First comes baby ...
Still a stigma Playing all the roles It's harder this way nAs more young women have babies outside marriage, expert says they're reordering family events. BY SUZANNE CASSIDY, Staff Writer
Emily Files has this idea for a coffee-table book titled "Baby on the Hip."
She would photograph herself chopping vegetables for homemade soup with her baby on her hip, cleaning windows with her baby on her hip, doing all sorts of household chores with her baby on her hip.
When you're a busy single mom of a 19-month-old son, you get used to doing all kinds of things with your child on your hip.
"You do the best you can," Files says, philosophically.
The 26-year-old Lancaster resident is living a life she hadn't imagined or planned, but also one she wouldn't trade for anything. Like so many other 20-something women, she has gone straight to the baby carriage stage without marriage.
As of 2011, 62 percent of women ages 20 to 24 who gave birth in the previous 12 months were unmarried, according to a U.S. Census Bureau report released Wednesday.
"Nonmarital fertility has been climbing steadily since the 1940s and has risen even more markedly in recent years," Rose Kreider, a Census Bureau demographer, noted in a news release.
Caroline L. Faulkner, an assistant professor of sociology at Franklin & Marshall College, says that is "true as a broad trend," but in between 2008 and 2010, there actually was a slight decline in nonmarital fertility.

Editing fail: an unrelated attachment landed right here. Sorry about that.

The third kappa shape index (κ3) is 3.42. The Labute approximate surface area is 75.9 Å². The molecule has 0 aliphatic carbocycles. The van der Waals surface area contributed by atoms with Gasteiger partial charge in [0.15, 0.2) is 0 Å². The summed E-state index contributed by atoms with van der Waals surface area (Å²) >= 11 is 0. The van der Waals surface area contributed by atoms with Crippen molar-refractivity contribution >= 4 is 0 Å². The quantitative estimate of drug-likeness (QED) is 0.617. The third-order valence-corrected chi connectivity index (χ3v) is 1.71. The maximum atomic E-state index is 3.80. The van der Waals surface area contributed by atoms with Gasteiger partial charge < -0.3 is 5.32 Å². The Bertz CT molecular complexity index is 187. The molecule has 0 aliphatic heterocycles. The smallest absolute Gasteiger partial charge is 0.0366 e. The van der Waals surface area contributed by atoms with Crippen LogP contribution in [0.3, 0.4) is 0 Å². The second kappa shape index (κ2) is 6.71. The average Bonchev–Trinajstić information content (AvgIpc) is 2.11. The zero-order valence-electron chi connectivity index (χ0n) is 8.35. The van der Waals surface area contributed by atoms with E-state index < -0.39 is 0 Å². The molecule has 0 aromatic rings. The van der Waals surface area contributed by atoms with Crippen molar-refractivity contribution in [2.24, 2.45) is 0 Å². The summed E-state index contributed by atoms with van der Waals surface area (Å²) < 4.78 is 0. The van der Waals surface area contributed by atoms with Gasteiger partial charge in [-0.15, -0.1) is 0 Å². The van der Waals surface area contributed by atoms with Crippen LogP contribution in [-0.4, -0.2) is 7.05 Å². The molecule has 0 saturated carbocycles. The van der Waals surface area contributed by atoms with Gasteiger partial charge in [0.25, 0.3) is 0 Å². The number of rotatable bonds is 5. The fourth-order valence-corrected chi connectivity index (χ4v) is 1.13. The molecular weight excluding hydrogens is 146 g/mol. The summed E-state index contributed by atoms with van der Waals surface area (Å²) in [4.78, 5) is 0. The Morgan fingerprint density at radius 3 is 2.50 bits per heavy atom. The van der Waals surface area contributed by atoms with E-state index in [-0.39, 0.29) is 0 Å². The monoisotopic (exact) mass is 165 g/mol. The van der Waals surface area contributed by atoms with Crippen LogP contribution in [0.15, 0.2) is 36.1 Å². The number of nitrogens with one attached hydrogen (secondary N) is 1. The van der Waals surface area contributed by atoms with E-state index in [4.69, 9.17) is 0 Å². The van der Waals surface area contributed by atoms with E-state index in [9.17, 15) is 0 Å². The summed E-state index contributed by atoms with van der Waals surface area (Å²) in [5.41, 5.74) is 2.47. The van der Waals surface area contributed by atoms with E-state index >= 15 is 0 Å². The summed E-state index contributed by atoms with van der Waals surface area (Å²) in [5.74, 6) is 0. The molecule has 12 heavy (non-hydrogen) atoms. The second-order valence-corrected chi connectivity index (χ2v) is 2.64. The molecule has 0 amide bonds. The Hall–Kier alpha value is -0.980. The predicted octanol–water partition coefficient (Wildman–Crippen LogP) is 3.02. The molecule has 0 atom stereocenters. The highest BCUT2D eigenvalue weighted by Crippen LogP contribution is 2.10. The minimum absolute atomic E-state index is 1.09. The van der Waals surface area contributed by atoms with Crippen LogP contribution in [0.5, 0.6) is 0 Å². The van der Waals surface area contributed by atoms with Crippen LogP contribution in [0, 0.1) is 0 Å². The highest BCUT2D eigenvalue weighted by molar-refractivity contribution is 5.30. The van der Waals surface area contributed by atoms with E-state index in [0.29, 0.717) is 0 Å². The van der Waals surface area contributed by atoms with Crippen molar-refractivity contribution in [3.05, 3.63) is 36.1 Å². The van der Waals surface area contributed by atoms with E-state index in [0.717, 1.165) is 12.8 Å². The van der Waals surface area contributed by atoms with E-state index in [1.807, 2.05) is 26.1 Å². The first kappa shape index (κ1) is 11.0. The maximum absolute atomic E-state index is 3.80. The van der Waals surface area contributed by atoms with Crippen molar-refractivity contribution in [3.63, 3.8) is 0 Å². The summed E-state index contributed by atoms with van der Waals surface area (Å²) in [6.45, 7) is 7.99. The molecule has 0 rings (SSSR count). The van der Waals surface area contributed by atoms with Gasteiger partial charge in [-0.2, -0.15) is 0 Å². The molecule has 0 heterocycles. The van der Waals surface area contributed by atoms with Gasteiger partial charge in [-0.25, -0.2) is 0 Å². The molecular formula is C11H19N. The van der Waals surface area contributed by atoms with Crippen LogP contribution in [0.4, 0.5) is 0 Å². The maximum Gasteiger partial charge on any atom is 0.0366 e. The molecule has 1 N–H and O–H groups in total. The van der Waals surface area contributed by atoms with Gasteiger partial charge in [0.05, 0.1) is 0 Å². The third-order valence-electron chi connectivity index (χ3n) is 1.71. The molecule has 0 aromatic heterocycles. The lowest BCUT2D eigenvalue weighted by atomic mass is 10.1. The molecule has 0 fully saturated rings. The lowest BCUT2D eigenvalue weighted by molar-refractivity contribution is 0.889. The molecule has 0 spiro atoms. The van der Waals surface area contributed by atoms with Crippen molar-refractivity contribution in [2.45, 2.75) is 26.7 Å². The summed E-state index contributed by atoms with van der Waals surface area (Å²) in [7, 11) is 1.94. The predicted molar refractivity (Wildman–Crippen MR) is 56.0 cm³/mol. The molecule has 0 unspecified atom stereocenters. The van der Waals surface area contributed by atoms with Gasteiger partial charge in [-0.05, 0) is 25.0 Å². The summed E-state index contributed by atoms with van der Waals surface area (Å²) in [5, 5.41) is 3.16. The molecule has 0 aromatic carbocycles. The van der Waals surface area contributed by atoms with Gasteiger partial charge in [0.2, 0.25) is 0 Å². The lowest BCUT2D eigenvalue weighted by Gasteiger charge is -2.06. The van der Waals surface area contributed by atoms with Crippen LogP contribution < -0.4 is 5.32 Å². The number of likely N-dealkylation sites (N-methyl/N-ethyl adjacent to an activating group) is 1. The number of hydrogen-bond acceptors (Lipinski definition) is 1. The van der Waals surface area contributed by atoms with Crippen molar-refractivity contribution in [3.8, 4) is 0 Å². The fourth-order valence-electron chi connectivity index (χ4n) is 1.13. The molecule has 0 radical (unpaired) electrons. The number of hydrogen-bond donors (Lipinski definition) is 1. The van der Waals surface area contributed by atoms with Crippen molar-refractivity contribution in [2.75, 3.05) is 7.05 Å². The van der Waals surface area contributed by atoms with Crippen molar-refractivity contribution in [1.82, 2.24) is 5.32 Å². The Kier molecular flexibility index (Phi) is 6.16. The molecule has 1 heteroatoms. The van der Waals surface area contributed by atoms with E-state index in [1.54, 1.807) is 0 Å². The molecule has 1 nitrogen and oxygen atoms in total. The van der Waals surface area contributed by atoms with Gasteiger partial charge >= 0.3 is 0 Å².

And most of the nonmarital births are by women in cohabiting relationships, according to data from the National Center for Health Statistics, she pointed out.
Moreover, Faulkner said, "the majority of women who have a child outside of marriage eventually enter into a marital union. It's not that these women have given up on marriage; instead, they have reordered these family events."
This reordering of the events in the lives of 20-somethings was explored in a recently published report titled "Knot Yet: The Benefits and Costs of Delayed Marriage in America," which detailed how young adults are delaying marriage and bringing about "a revolution in family composition."
"Marriage has shifted from being the cornerstone to the capstone of adult life," the report says, and as a result, out-of-wedlock birth has become the norm for "America's large and already flailing middle class."
Forty-eight percent of first births in the United States are now to unmarried women, according to the report, which was sponsored by the National Marriage Project at the University of Virginia, the National Campaign to Prevent Teen and Unplanned Pregnancy and the Relate Institute.
By age 25, "Knot Yet" states, 44 percent of women have given birth, while only 38 percent have married.
"I had a feeling I might be part of a trend," Emily Files says matter-of-factly. "It is strange, because I feel there still is a stigma about being a single mom. It's getting better, but I don't think society has quite come to terms with how to deal with us."